“But the other Central American presidents were more sensible and they told him: There can be no peace plan here if Nicaragua isn’t present. In the name of historical truth, the president had the fortitude to break the isolation the Yankees had imposed on Central America – where they had forbidden the presidents to talk with the president of Nicaragua and they wanted a military solution, they wanted to finish Nicaragua off, finish off its revolution, with a war – , the man who took that courageous step was President Vinicius Cerezo of Guatemala. That is the true story.”

Right away he added: “The Yankees came running to find President Oscar Arias, because they already know him! They want to find a way to gain some time, so that the perpetrators of the coup begin to make demands that are unacceptable. Who has ever heard of a coup negotiating with the people from whom it is ripping away their constitutional rights? Those rights cannot be negotiated; one simply has to reinstate President Manuel Zelaya, just as the ALBA, Rio Group, SICA, OAS and United Nations treaties stated.

“We want peaceful solutions in our countries. The battle being fought by the people of Honduras at this time is a non-violent battle, in order to avoid more pain than that which has already been inflicted on Honduras”, concluded Daniel, verbatim.

Because of the dirty war ordered by Reagan and which in part – he told me – was funded by drugs sent to the United States, more than 60,000 persons lost their lives and 5,800 more were made invalid. Reagan’s dirty war gave rise to the destruction and abandonment of 300 schools and 25 health centres; 150 teachers were murdered. The toll rose to tens of billions of dollars. Nicaragua only had 3.5 million inhabitants, it stopped receiving the fuel that the USSR was sending them and the economy became unsustainable. It called elections and even had them earlier, and it respected what the people decided, those people who had lost all hope for holding on to the gains of the Revolution. Nearly 17 years later, the Sandinistas returned to the government in victory; just two days ago they were celebrating the 30th anniversary of the first victory.

On Saturday, July 18th, the Nobel Laureate proposed 7 points of the personal peace initiative that was detracting from the authority of the UN and OAS decisions and was tantamount to an act of renunciation by Manuel Zelaya that took away sympathies and weakened poplar support. The constitutional president sent what he described as an ultimatum for the coup, which his representatives were to present, announcing at the same time his return to Honduras on Sunday, July 19th via any department of that country.

Around noon on that Sunday, a giant Sandinista demonstration takes place, with historical denunciations of US policy. They were truths that could be nothing other than tremendously significant.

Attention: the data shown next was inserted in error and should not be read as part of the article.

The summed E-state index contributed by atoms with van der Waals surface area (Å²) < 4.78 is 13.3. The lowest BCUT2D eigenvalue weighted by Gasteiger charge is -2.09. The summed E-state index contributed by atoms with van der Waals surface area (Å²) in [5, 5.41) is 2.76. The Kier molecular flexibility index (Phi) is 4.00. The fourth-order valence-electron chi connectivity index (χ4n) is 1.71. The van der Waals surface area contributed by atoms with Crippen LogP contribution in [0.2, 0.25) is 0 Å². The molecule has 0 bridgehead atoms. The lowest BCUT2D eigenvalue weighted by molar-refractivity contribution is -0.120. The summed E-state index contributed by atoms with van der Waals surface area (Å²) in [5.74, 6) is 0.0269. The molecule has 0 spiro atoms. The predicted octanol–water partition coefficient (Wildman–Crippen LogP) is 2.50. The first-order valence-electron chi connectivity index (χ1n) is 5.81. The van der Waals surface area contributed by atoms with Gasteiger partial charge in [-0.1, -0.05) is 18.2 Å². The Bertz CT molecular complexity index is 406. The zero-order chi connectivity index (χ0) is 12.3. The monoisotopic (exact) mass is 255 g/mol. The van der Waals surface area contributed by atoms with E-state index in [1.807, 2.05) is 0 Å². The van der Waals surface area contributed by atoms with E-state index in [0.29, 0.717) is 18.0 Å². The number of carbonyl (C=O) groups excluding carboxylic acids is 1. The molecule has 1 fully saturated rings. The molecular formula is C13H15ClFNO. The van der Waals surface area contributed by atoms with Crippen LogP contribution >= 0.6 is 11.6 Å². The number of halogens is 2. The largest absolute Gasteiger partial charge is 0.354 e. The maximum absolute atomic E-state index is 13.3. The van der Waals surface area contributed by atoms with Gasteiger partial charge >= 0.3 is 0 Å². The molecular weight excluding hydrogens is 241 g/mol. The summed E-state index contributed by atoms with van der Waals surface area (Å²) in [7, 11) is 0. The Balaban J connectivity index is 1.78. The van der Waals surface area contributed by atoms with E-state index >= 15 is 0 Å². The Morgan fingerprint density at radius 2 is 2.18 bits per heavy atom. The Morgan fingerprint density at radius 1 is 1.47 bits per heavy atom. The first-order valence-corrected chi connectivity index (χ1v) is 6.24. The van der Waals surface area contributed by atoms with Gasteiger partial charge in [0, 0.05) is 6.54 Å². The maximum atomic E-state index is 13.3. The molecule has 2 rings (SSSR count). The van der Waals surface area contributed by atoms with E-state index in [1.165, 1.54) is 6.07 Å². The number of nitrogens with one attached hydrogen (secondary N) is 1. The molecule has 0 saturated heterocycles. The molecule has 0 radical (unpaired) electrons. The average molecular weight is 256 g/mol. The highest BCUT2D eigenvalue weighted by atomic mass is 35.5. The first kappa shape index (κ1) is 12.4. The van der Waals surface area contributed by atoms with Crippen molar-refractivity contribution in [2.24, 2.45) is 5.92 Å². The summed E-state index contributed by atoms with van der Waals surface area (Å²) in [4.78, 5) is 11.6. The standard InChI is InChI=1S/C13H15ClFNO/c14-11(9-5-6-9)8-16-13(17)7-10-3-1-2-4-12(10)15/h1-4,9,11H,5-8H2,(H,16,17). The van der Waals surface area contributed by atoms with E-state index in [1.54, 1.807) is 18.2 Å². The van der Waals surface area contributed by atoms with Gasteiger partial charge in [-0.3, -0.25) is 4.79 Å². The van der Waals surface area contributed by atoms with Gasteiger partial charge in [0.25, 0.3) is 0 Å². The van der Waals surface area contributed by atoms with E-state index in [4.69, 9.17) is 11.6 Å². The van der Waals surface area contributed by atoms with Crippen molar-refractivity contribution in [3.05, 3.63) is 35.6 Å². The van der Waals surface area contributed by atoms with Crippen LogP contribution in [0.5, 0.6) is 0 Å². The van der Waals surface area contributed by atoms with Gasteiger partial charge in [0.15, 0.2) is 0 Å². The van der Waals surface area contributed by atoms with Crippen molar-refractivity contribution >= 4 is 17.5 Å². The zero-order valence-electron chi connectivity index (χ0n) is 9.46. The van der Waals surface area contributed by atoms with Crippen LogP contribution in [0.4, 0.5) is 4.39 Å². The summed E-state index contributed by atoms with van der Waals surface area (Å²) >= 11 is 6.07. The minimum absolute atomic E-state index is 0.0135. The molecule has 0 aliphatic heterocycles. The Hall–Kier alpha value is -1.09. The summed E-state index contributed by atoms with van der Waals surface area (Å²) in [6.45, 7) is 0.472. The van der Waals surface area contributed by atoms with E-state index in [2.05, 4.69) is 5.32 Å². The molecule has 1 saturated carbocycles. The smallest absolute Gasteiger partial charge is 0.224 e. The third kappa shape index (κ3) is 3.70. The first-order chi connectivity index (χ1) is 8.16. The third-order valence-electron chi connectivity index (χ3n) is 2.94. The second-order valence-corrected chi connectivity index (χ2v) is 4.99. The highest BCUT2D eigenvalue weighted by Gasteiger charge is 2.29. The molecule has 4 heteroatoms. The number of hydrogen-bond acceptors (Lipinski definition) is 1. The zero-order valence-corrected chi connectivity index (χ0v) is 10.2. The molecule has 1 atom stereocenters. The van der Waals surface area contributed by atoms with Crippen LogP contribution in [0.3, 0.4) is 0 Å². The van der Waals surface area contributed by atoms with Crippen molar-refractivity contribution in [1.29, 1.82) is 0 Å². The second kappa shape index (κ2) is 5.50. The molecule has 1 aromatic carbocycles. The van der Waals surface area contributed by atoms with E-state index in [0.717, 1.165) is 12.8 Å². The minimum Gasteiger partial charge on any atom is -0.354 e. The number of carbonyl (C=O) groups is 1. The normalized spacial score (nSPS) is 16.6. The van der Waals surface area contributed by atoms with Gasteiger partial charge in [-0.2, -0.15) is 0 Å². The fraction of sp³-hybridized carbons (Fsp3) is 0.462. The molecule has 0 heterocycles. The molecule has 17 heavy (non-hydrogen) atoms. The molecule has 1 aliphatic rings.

The worst of the matter is that the United States was running into resistance for its sweetening maneuver from the coup government. It would still need to be pinpointed at what moment the Department of State sends their strong message to Micheletti, and whether the military chiefs were warned about the positions of the US government.

What is real is that for whoever would be closely following the events, Micheletti was against peace on Monday. His representative in San José, Carlos López Contreras, had declared that the Arias proposal could not be discussed because the first point, the one dealing with Zelaya’s reinstatement, was not negotiable. The civilian government of the coup had taken its role seriously and did not even realize that Zelaya, divested of his authority, would not represent any risk to the oligarchy and would suffer a politically hard blow if he accepted the proposal made by the president of Costa Rica.

That very same Sunday the 19th, when Arias is asking for another 72 hours to explain his position, Mrs. Clinton is speaking on the phone with Micheletti and sustains what the spokesperson Philip Crowley describes as a “tough phone call”. Some day we shall know what she said to him, but it would be enough just to see Micheletti’s face when he spoke at a meeting of his government on Monday July 20th: he really looked like a kid in kindergarten who had been scolded by his teacher. I was able to see the images and hear the speeches at the meeting on Telesur. Other images broadcast were those of the OAS representatives making their speeches in the heart of that institution, committing themselves to await the last word of the Nobel Laureate on Wednesday. Did they or didn’t they know what Mrs.Clinton had said to Micheletti? Maybe they did, maybe they didn’t. Perhaps some of them, not all of them, knew. Men, institutions and concepts had turned into instruments of the high-handed and arrogant policy of Washington. Never had a speech in the heart of the OAS shone with such dignity as the brief but brave words at that meeting spoken by Roy Chaderton, the Venezuelan ambassador.

Tomorrow the stony image of Oscar Arias will appear, explaining that they have drawn up such and such a solution to avoid violence. I think that even Arias himself has fallen into the great trap set up by the Department of State. Let’s see what he does tomorrow.

Nevertheless, the people of Honduras are the ones who will have the last word. Representatives of the social organizations and the new forces are not the instruments of anyone, inside or outside the country. They know the needs and suffering of the people, their awareness and their mettle have multiplied; many citizens who were indolent have joined the cause; the very members of the traditional parties who are honest and who believe in freedom, justice and human dignity will judge their leaders on the position they will adopt at this historical moment.

We still do not know what the attitude of the military will be when faced with the Yankee ultimata, and what messages will get to the officers; there is only one patriotic and honourable point of reference: loyalty to the people who have heroically stood up to the tear gas bombs, the blows and the shooting.

Without anybody being able to be sure about what the final whim of the empire will be, whether Zelaya returns legally or illegally as a result of the final decisions adopted, without a doubt Hondurans will give him a grand welcome because it will be a measure of the victory that they have already won with their struggles. Let nobody doubt that only the Honduran people will be able to build their own history!

Fidel Castro Ruz
July 21, 2009
8:55 p.m.